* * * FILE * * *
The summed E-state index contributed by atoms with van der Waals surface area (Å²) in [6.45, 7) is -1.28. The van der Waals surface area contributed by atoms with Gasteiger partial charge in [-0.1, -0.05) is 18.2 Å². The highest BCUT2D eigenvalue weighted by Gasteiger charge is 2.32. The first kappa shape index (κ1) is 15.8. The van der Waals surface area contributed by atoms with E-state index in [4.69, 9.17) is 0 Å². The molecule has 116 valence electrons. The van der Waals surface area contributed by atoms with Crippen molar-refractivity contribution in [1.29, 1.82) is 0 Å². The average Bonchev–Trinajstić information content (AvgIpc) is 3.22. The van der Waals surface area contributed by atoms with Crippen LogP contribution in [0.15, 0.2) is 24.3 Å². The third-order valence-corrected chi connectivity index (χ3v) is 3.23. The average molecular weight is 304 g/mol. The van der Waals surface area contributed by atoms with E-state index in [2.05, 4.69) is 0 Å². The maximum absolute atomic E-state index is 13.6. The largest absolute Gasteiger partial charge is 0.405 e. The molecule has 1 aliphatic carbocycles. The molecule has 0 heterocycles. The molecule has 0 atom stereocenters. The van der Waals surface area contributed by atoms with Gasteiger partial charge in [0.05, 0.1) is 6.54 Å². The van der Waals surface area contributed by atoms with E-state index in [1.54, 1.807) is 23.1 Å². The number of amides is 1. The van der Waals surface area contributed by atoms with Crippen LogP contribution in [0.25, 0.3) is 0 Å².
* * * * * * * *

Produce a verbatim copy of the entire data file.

The summed E-state index contributed by atoms with van der Waals surface area (Å²) in [6.45, 7) is -1.28. The van der Waals surface area contributed by atoms with Gasteiger partial charge in [-0.1, -0.05) is 18.2 Å². The highest BCUT2D eigenvalue weighted by Gasteiger charge is 2.32. The first kappa shape index (κ1) is 15.8. The van der Waals surface area contributed by atoms with E-state index in [4.69, 9.17) is 0 Å². The molecule has 116 valence electrons. The van der Waals surface area contributed by atoms with Crippen molar-refractivity contribution in [1.29, 1.82) is 0 Å². The average Bonchev–Trinajstić information content (AvgIpc) is 3.22. The van der Waals surface area contributed by atoms with Crippen LogP contribution in [0.15, 0.2) is 24.3 Å². The third-order valence-corrected chi connectivity index (χ3v) is 3.23. The average molecular weight is 304 g/mol. The van der Waals surface area contributed by atoms with E-state index in [2.05, 4.69) is 0 Å². The maximum absolute atomic E-state index is 13.6. The largest absolute Gasteiger partial charge is 0.405 e. The molecule has 1 aliphatic carbocycles. The molecule has 0 heterocycles. The molecule has 0 atom stereocenters. The van der Waals surface area contributed by atoms with Gasteiger partial charge in [0.05, 0.1) is 6.54 Å². The van der Waals surface area contributed by atoms with E-state index in [1.54, 1.807) is 23.1 Å². The number of amides is 1. The van der Waals surface area contributed by atoms with Crippen LogP contribution in [0.25, 0.3) is 0 Å².